Thursday, May 17, 2012

Pastoral Absolution

My article from this week's Algona Upper Des Moines about the validity of public absolution:

Q:  When visiting a church on Sunday, I observed that the congregation began the service with a Confession of Sins, and at the end of that Confession, the pastor said to the congregation, “I forgive you all your sins, in the name of the Father, and of the Son, and of the Holy Spirit.”  Can the pastor forgive sins or only God?  Does the pastor also have the power to refuse to forgive sins?

The Confession described here is the opening element of services in many liturgical churches.  It functions in much the same way that private confessions do, but in this case, confession is done generally, as a group, with specific individual sins recounted only silently rather than named individually to the priest or pastor. 

Much like private confession, the pastor’s declaration of forgiveness is, in Martin Luther’s words, “just as valid and certain, even in heaven, as if Christ our dear Lord had dealt with us Himself.”  Even though this may be an uncomfortable thought for many individualistic do-it-yourself Americans, and even though all who trust Jesus have their sins forgiven, the idea that God desires to deliver forgiveness in specific ways, which involve pastors, also is Biblical. 

In Matthew 16, we see Jesus promise this authority to Peter, saying, “I will give you the keys of the kingdom of heaven, and whatever you bind on earth shall be bound in heaven, and whatever you loose on earth shall be loosed in heaven.”  In this case, Jesus promises that this authority will be given in the future, and makes the promise to Peter individually.  However, when Jesus fulfills this promise, as recorded in John 20, saying, “As the Father has sent me, even so I am sending you…  Receive the Holy Spirit. If you forgive the sins of any, they are forgiven them; if you withhold forgiveness from any, it is withheld,” He grants this authority not only to Peter, but to all of His disciples, and by extension to the pastors who would follow them in coming generations.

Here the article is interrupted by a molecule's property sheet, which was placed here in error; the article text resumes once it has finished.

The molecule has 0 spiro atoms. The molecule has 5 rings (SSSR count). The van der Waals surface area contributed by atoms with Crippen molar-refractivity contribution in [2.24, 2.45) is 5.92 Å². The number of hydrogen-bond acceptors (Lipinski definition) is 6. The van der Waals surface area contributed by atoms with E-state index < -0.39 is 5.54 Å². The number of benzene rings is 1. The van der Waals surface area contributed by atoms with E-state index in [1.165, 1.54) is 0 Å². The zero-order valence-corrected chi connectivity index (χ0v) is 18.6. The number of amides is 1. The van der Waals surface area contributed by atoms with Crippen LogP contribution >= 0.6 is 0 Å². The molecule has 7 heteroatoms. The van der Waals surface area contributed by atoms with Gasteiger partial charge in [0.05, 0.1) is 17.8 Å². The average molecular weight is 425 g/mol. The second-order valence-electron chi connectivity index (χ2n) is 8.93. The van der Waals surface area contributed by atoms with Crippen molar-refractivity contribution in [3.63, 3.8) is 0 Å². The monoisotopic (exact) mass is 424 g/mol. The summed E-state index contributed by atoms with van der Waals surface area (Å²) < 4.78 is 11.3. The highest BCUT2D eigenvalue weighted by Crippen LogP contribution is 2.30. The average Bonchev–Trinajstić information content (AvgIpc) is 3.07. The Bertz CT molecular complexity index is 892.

This is not to say, however, that pastors may grant or withhold forgiveness according to their own whim or based on their own standards.  Instead, they are called to grant and to withhold forgiveness solely as a reflection of what God has already determined by God in heaven, which the Greek words John writes in these verses make clear.  In private confession, this means that pastors forgive those who acknowledge and repent of their sins, but withhold from those who refuse to acknowledge their sins or repent of them.  Since pastors are not capable of judging anyone’s heart, they must base their actions on what is declared or confessed by the person seeking forgiveness.  Likewise in public confession, the absolution is given under the assumption that those confessing are confessing sincerely. 

Additionally, pastors do not forgive sins as independent agents, nor do they have the power within themselves to forgive or withhold sins.  Instead, they have been called to a particular office to act on behalf of Jesus and His Church, and their authority to forgive sins is exercised in the congregation “in the stead and by the command” of Jesus, as is stated in the absolution itself.  Another way to say it is that when the pastor is forgiving sins, Jesus is forgiving sins; or that Jesus forgives sins through the pastor. 

So, it would not be possible for a pastor to improperly keep God’s forgiveness from getting to a person or to effectually grant forgiveness when the person was unrepentant.  If it would happen that a pastor were to attempt to act in violation of Jesus command or apart from the proper authority to do so, the warnings and promises of Scripture would still prevail respectively for the benefit of the repentant and the condemnation of the unrepentant, in spite of a mistaken or improper act of the pastor.

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